There is no commercial development planned for Maple Lawn South, Murn said.
Despite the plan to include townhouses and single-family homes in the development, Fulton resident Chris Bloor said there is no guarantee that the development will look as it is proposed.
"There's no promise of anything on that plan," he said. "Once you have R-A-15, in my mind, it makes no sense to put single family homes there. The profit just isn't there."
Residents are concerned that the influx of new homes in Maple Lawn South and what is still left to be built in the original Maple Lawn development will force the Howard County Public School System to redistrict area students.
"Parents on these PTAs have invested the time in making (the schools) the best they can be and now they may find all of that effort pushed to the wayside," Regner said
The three schools across Route 216 from the proposed development — Fulton Elementary, Lime Kiln Middle and Reservoir High — are all operating under capacity, according to the school system's March enrollment figures.
A case of favoritism?
Attorney Katherine Taylor, who represents Smart Fulton Growth, said she was "quite surprised" when she first read the county's recommendation of R-A-15 zoning from rural residential.
"That's quite a significant difference in the number of units you can put on a parcel," she said.
Under the current zoning, Iager could only build one home for every three acres.
Murn said R-A-15 was requested for the Maple Lawn South because it is the only zoning that allows for apartments, single-family homes and townhouses.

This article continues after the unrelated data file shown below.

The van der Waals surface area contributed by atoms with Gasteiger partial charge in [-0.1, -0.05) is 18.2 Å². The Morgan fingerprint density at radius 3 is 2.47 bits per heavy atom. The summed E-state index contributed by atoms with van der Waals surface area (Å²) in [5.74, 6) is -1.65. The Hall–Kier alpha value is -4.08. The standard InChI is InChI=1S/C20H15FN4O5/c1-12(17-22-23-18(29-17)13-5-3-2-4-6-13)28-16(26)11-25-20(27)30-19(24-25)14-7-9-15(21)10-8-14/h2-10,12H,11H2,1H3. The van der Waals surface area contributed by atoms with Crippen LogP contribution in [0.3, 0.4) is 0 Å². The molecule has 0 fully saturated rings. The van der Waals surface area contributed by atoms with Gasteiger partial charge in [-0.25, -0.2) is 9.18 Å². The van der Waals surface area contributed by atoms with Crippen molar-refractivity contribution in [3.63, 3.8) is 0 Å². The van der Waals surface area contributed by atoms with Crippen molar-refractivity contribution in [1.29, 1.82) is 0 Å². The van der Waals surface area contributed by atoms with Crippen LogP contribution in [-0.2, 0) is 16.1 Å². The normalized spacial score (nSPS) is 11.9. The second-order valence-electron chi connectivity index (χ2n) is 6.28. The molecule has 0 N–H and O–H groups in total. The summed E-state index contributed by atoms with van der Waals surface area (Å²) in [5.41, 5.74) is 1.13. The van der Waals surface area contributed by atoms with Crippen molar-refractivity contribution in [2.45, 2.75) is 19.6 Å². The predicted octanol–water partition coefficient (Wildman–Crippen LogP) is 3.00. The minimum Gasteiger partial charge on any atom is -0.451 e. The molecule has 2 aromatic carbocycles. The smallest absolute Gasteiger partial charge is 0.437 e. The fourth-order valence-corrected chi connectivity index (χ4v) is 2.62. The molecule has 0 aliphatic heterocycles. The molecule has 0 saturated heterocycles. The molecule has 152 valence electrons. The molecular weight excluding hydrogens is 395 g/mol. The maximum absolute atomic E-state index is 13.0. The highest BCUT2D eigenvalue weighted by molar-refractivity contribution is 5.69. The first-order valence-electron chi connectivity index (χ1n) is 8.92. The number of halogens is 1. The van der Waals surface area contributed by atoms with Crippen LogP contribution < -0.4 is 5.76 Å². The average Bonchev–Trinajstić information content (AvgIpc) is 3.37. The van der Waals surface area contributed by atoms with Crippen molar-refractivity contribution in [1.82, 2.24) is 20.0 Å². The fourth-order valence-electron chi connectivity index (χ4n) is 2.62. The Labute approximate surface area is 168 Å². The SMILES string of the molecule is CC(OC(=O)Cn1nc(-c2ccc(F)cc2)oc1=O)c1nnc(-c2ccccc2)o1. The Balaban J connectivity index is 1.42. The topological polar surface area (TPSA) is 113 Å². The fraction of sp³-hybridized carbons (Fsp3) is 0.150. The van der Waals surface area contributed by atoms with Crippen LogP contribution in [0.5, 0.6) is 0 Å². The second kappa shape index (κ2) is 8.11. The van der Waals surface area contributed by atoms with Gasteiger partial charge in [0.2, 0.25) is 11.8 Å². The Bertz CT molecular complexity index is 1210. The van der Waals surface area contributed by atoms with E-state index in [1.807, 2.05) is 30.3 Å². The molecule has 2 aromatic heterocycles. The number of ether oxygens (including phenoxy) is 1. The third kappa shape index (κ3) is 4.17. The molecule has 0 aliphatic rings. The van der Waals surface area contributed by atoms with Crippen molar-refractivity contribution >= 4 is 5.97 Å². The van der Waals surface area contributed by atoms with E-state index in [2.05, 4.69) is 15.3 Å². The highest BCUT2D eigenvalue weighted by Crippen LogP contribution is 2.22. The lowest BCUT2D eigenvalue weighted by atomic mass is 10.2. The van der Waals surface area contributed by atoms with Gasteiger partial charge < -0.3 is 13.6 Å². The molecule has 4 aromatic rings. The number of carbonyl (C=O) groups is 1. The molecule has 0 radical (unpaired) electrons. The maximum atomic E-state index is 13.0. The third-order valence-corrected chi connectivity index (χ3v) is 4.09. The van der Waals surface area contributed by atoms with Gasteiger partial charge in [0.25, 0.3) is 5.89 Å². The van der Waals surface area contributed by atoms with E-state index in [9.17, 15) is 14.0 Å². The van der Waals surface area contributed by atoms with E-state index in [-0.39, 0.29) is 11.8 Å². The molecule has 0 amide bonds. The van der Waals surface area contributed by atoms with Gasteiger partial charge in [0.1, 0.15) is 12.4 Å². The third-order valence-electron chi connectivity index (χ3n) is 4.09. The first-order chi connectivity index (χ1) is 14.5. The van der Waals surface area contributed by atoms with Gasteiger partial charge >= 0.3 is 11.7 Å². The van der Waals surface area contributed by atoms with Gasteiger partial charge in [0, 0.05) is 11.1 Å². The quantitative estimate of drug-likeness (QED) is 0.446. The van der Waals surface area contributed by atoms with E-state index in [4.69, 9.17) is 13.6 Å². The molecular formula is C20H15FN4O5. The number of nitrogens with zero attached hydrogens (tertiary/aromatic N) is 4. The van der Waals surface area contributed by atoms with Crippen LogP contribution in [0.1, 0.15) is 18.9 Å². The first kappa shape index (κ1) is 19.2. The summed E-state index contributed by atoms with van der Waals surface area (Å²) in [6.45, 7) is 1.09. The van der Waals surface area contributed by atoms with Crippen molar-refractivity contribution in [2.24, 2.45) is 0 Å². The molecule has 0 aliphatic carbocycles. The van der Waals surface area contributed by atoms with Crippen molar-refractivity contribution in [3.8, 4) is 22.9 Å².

Opponents to the rezoning proposal, like Fulton resident Paul Spelman, have pointed to the Maple Lawn water tower as evidence that the R-A-15 zoning is being considered as a favor to Iager.
Holding a copy of the deed to the three acres where the water tower stands, Spelman points to the third paragraph that states "in consideration of zero dollars" the county would acquire the land from Maple Lawn Farms Inc. in 2006.
"Certain things of this smack of favoritism," Spelman said.
Opponents also question why this 91-acre property, one of three properties brought into the Planned Service Area through PlanHoward 2030 last year, is the only one the Department of Planning and Zoning has recommended for R-A-15 zoning.
Taylor said the R-A-15 zoning is inconsistent with the property's recent designation in the PSA.
PlanHoward 2030 states that the three properties brought into the Planned Service Area were done so because of their location in the rural residential zone and the planned service area. The general plan states that they should be designed and zoned to establish a transition that is compatible with and enhances surrounding communities.
The three properties brought into the PSA should also "create an environmental benefit through environmental site design that mitigates impervious surfaces so that storm water will be captured on site and not affect nearby waterways," according to PlanHoward 2030.
"High density is typically less environmentally friendly," Taylor said.
Erskine said Maple Lawn South will be built to the highest stormwater standard because of Plan Maryland, the state's growth and development plan, enacted in 2011.
He estimated that Maple Lawn South will have "several hundred to 1,000" rain gardens to meet environmental regulations.
Erskine added that these environmental regulations will dictate how many units are built.
Erskine said what makes Maple Lawn South unique from the other two properties brought into the PSA is the infrastructure already in place.
He cites the nearby schools across the street, the Maple Lawn commercial district and the nearby commuter park and ride as reasons the proposed zoning is appropriate.
"It's not zoning for today, it's planning for the future," Erskine said.
A community meeting on the proposed Maple Lawn South is planned for May 7 at 7 p.m. at Erskine's office, 8171 Maple Lawn Boulevard, Suite 200.